9 a.m. Australia 82, Czech Republic 70 Quarterfinals
Thu, Sept. 12 7 a.m. Serbia 94, USA 89 Consolation
9 a.m. Czech Republic 94, Poland 84 Consolation
Fri, Sept. 13 4 a.m. Spain 95, Australia 88 (2OT) Semifinals
8 a.m. Argentina 80, France 66 Semifinals
Sat, Sept. 14 4 a.m. USA 87, Poland 74 Seventh Place
8 a.m. Serbia 90, Czech Republic 81 Fifth Place
Sun, Sept. 15 4 a.m. France 67, Australia 59 Third Place
8 a.m. Spain 95, Argentina 75 Final

 

Does Lance Armstrong believe doping contributed to cancer?

Lance Armstrong
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Lance Armstrong said on Sunday’s ESPN film “Lance” that he didn’t know whether he got testicular cancer because of his doping in the early-to-mid 1990s.

“I don’t know the answer to that,” he said. “And I don’t want to say no because I don’t think that’s right, either. I don’t know if it’s yes or no, but I certainly wouldn’t say no. The only thing I will tell you is the only time in my life that I ever did growth hormone was the 1996 season [before being diagnosed with moderate to advanced cancer in October 1996]. So just in my head, I’m like ‘growth, growing, hormones and cells.’ Like, if anything good needs to be grown, it does. But wouldn’t it also make sense that if anything bad is there, that it, too, would grow?”

Armstrong was asked a similar question by Oprah Winfrey in his January 2013 doping confession.

“Do you think that banned substances contributed to you getting cancer?” Winfrey asked.

“I don’t think so,” Armstrong said then. “I’m not a doctor, I’ve never had a doctor tell me that or suggest that to me personally, but I don’t believe so.”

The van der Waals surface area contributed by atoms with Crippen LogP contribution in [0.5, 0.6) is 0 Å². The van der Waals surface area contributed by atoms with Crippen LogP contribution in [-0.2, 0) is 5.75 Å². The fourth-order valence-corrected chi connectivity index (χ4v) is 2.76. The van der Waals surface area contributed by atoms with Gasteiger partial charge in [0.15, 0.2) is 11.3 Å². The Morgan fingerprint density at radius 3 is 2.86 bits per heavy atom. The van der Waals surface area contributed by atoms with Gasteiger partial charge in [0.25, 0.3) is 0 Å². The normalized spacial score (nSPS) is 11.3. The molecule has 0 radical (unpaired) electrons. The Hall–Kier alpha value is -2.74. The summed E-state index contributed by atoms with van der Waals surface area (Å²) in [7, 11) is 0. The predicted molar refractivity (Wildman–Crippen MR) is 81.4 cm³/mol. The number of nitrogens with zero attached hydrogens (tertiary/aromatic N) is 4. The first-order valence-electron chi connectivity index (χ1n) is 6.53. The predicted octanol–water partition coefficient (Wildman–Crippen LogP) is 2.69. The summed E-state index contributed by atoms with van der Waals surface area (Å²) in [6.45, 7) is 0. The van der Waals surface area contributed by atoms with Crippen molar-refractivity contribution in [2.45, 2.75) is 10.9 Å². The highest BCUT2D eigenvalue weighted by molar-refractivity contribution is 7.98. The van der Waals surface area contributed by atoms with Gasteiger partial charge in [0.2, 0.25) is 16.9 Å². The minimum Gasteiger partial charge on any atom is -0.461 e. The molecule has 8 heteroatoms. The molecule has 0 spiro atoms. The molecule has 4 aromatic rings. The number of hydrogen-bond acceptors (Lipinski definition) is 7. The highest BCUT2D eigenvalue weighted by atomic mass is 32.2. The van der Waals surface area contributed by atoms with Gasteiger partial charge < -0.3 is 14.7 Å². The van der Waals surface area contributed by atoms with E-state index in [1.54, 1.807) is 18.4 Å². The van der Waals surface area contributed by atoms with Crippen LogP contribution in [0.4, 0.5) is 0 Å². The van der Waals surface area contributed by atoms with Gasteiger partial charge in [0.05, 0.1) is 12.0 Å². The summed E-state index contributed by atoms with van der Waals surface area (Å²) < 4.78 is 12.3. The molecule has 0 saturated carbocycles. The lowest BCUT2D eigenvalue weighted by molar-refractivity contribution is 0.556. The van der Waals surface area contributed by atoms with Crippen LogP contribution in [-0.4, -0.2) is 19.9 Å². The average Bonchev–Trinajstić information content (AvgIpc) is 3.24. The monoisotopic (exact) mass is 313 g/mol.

That was not the first time doping and cancer were part of the same conversation.

Teammate Frankie Andreu and then-fiancee Betsy said that Armstrong told a doctor on Oct. 27, 1996, at Indiana University Hospital that he had taken performance-enhancing drugs; EPO, testosterone, growth hormone, cortisone and steroids.

Armstrong said he probably began doping at age 21, in 1992 or 1993.

“I remember when we were on a training ride in 2002, Lance told me that [Michele] Ferrari [the infamous doctor who provided performance-enhancing drugs] had been paranoid that he had helped cause the cancer and became more conservative after that,” former teammate Floyd Landis said in 2011, according to Sports Illustrated.

TIMELINE: Lance Armstrong’s rise and fall

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Cortina requests to postpone Alpine skiing worlds from 2021 to 2022

Alpine Skiing World Championships
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The Italian Winter Sports Federation was making a formal request on Monday to postpone next year’s world Alpine skiing championships in Cortina d’Ampezzo until March 2022.

Italian Olympic Committee president Giovanni Malagò revealed the plans during an interview with RAI state TV on Sunday night.

Considering the fallout in Italy from the coronavirus pandemic, Malagò said “this is the best solution” in order to avoid the championships being canceled or shortened.

“It’s a decision in which we both lose but we realize this is the best — or maybe the only thing — to do,” Malago said.

The Italian federation confirmed that the proposal would be presented during an International Ski Federation (FIS) board meeting Monday. The Italian federation added that the decision to make the proposal was made jointly by the organizing committee in Cortina, the Veneto region and the Italian government.

It will be up to FIS to decide on any postponement.

Cortina was already forced to cancel the World Cup Finals in March this year due to the advancing virus, which has now accounted for more than 30,000 deaths in Italy.

Moving the worlds to March 2022 would put the event one month after the Beijing Olympics and likely force FIS to cancel that season’s finals in Méribel and Courchevel, France.

The Cortina worlds are currently scheduled for Feb. 7-21, 2021.

Worlds are usually held every other winter, in odd years.

Cortina is also slated to host Alpine events during the 2026 Milan-Cortina Olympics.

MORE: Anna Veith retires, leaves Austrian Alpine skiing in unfamiliar territory